To top it off, it has an Eco-Drive movement, providing the wearer up to 6 months of hassle-free power. The Blue Angels motif, paying homage to the United States Navy’s flight demonstration squadron of the same name, is a nice touch to typical Skyhawk watches, which are black/white/red. The blue/yellow theme adds uniqueness, the knockout punch, to an already great-looking timepiece.
Citizen will always be at the forefront of innovation when it comes to wristwatch technology and has the makings of becoming a strong multi-faceted brand. With luxury brand Bulova as part of their portfolio, Citizen has a significant market share to make an impact and has coverage in multiple price tiers to be recognizable. Let’s see where the future will take them and see if they can continue to keep the momentum going to change the state of watch technology for the better.
You might be a little bit ‘shocked’ with our next contribution (thank you all, I’m here all night!), but hear us out! Casio is a pioneer in the electronics game, creating electronic calculators, keyboards, and digital watches. One of their innovative lines is G-Shock.
Created to prove that wristwatches can be durable if, given the right foundation, Casio G-Shock watches have been so popular with the modern crowd lately that G-Shock is basically seen as their own brand- with some people forgetting they’re made by Casio.
Designed to withstand shock and vibration, G-Shocks are typically cased in rubber-silicone and current iterations of G-Shock still offer that type of protection, but with more features such as atomic clock capabilities, solar power integration, and chronograph functionality. The ruggedness of the G-Shock makes it popular with individuals with an active, sometimes high-risk occupations such as:
- Police Officers
Casio G-Shock MR-G
If the Terminator needed a reliable watch made out of the same components as their arm.
While lesser G-Shocks are dime a dozen, our curated pick stands out from the sea of neon purple and fluorescent yellow bands: The G-Shock MR-G.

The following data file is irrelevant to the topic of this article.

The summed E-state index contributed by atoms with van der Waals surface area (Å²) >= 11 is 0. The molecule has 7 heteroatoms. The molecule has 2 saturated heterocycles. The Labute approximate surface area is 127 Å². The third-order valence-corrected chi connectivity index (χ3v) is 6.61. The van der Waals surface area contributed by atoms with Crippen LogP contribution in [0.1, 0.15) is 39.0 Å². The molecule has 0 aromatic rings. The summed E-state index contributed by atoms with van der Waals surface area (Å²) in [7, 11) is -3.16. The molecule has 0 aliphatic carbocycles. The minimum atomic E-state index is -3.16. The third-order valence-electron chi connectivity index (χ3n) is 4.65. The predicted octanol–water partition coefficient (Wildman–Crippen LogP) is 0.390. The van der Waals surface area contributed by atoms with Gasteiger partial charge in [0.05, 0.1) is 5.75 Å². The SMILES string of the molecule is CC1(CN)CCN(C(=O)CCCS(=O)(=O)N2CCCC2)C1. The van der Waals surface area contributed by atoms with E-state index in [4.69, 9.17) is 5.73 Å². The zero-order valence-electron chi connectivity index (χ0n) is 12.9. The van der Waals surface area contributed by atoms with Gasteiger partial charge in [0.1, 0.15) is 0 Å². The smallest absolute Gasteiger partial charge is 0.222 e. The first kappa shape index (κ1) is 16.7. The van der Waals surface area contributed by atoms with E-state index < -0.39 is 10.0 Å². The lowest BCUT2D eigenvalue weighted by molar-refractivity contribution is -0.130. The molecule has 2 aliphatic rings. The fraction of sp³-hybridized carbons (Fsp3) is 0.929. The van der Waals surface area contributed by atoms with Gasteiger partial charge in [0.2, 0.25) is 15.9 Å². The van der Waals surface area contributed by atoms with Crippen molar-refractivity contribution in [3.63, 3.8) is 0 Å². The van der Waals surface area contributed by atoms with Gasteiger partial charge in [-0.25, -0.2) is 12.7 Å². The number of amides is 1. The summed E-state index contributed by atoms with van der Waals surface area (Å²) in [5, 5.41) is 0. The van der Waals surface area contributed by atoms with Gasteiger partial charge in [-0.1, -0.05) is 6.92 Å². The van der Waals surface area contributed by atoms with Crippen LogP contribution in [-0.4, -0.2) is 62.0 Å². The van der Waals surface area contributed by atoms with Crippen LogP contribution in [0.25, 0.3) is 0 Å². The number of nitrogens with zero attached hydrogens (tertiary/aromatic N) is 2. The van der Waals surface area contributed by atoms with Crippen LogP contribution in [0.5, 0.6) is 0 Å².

Created with the priority of durability, the MR-G series have been built and forged with a titanium case and band. This strong yet lightweight element provides a unique shine but way stronger than steel. The bezel is also coated with a cobalt-based alloy, to provide another layer of protection that’s twice harder than stainless steel and has platinum-like shine. The MR-G also has a sapphire crystal, which as we all know, is very scratch-resistant.
The MR-G also has smartphone connectivity, GPS, and radio wave synchronization capabilities for accurate timekeeping anywhere in the world. Beautiful and durable in their own right, we shouldn’t overlook what G-Shock has to offer in terms of technology and is known as one of the best Japanese manufacturers.
Last but not least is Orient. A niche Japanese brand, they create timepieces that could rival what the previous three have to offer but with a more competitive price tag.
That statement is debatable as Orient is part of the Seiko Epson umbrella, but design-wise, Orient has several pieces that stand out from the crowd that some Seiko watches (minus the Grand Seiko line) cannot compare against.
Orient Watches has a different demographic than Seiko and their designs reflect the type of customer they are trying to attract: The watch aficionado that doesn’t want the same watch as their dad. Wait. Does that sound right? I guess before we go into the nitty-gritty, let’s dive into why you should care about Orient.
Orient was an independent watchmaker before being gobbled up by Seiko in 2007. Their design philosophy is more liberal than the conservative Seiko designs and was always seen as ‘modern’ or ‘aggressive’. To this day, Orient still builds their own movements, so in a way, they are still their own entity. Their design language is more on the modern side, and somewhat close to pushing the boundaries of what is acceptable or not. Depending on where you lie, that could work in favor as you can get a high-quality, reliable piece that has modern, eclectic tastes.
Orient Sun and Moon
For the Seiko customer who doesn’t like Seiko watches.
Our pick for forward-thinking design is the Sun and Moon automatic. Typical sun and moon dials are usually at 6 o’clock but the Orient changes things up a bit with these features taking up real estate between 2 and 3’ o clock. This creates a design that’s unlike any other but still has somewhat of a traditional flair with the Roman numeral markers. With a navy blue and silver motif, it has a level of class that mainline Seiko watches can’t match and we personally like how this Orient carries itself. This could look well with a suit or with a t-shirt.
When compared to the big watchmaker, Orient is nothing like Seiko when presentation comes into play. Compare a Seiko and an Orient side-by-side and the presentation are totally different between the two manufacturers, but one thing is for certain: Orient reliability is on-par with Seiko. Whatever speaks to you is truly in your hands, and it’s time to let your money decide if Orient should belong in your collection. We think it should and we hope we successfully echoed that sentiment.